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Philadelphia task force recommends safe injection sites for drug users

| Friday, May 19, 2017, 4:36 p.m.
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A municipal sign is seen on the 2nd Avenue Bridge that passes over a heroin encampment in the Kensington neighborhood of Philadelphia.

PHILADELPHIA — A task force charged with outlining ways for Philadelphia to combat its opioid epidemic has recommended the city consider allowing safe sites, where drug users could inject heroin.

Gov. Tom Wolf was on hand Friday as Mayor Jim Kenney outlined the task force's findings. Kenney convened the 23-member group in January.

“The opioid epidemic has been taking lives, destroying families and undermining the quality of life of Philadelphians across the city,” Kenney said. “This report and its recommendations offer a roadmap as to how, together, we can take action and adequately address this problem to reduce use and the devastating loss of life this epidemic is causing.”

Experts predict Philadelphia's opioid deaths this year will exceed 2016 numbers, reaching nearly 1,200 deaths, said Public Health Commissioner Dr. Thomas Farley, a co-chair of the task force,

Overdose deaths surged to 907 in 2016, a 30 percent increase from the previous year.

The task force's 18 recommendations include launching a media campaign about opioid risks, expanding the availability of the overdose-reducing drug naloxone and conducting a public education campaign about the life-saving treatment. But the most controversial is the suggestion to consider the implementation of a safe injection site.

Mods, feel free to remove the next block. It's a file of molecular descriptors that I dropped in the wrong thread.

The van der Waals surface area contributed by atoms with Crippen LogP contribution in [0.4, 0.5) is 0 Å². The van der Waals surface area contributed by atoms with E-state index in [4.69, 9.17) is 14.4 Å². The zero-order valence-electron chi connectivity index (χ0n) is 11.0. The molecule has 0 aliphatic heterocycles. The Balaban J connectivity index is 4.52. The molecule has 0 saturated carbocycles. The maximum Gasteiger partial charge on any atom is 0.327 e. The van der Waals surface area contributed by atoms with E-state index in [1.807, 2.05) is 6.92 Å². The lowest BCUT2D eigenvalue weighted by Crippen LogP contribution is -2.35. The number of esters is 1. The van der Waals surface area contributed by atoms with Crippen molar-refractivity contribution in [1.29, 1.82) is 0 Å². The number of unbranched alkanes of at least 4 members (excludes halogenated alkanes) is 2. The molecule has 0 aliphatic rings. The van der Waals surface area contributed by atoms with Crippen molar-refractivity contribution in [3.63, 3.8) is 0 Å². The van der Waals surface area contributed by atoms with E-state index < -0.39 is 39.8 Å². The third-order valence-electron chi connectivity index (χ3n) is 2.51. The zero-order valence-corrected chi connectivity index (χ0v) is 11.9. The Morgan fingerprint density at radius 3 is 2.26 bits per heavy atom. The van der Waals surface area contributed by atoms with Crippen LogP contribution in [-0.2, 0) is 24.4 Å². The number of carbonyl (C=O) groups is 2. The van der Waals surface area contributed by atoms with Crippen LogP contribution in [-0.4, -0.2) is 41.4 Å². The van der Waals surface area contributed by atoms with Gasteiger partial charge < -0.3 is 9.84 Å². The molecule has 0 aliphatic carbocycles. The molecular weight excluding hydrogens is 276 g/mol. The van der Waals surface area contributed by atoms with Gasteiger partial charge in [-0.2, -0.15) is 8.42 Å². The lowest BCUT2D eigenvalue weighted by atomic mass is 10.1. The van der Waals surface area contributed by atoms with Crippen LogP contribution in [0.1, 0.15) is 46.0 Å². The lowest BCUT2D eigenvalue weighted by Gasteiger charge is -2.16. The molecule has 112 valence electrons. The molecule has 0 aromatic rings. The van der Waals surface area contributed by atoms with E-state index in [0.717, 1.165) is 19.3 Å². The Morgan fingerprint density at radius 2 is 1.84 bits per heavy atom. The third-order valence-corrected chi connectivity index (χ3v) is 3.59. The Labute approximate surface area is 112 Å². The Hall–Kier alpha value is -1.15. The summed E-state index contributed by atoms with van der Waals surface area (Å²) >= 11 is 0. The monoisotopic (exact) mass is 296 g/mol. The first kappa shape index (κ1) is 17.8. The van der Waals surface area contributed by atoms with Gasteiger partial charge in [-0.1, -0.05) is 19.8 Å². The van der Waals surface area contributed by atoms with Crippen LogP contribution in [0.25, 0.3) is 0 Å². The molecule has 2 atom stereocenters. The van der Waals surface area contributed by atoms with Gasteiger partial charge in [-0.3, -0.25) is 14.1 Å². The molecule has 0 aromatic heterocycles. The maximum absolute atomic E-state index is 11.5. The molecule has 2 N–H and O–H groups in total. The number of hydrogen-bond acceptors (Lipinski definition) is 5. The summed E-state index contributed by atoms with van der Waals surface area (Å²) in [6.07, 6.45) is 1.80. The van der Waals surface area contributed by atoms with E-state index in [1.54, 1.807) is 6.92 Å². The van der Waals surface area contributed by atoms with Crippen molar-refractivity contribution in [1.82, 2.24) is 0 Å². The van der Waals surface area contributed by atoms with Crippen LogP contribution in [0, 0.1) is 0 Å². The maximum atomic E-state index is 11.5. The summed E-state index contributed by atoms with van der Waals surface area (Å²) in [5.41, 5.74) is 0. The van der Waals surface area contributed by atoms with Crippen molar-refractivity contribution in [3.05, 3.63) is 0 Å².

Alicia Taylor, a spokeswoman for Kenney, said such safe injection programs have had success in places like Vancouver, Canada.

“However, there are serious legal, practical and law enforcement issues that have to be considered before one of these can be opened in Philadelphia,” she said.

The nationwide opioid epidemic has pushed elected leaders around the country to consider government-sanctioned sites where users can shoot up under the supervision of a doctor or nurse who can administer an antidote if necessary.

While such sites have operated for years in places such as the Netherlands and Australia, they face significant legal and political challenges in the U.S., including criticism that they amount to surrendering to an epidemic that should be fought with prevention and treatment.

The task force recommendation comes the same week a Philadelphia advocate for safe injection sites overdosed in the hard-hit neighborhood of Kensington, according to the Philadelphia Inquirer.

Paul Yabor, 55, had devoted much of his life to advocating for HIV and AIDS victims and drug users who inject. Since January, he was working to bring a safe and supervised injection site to Philadelphia.

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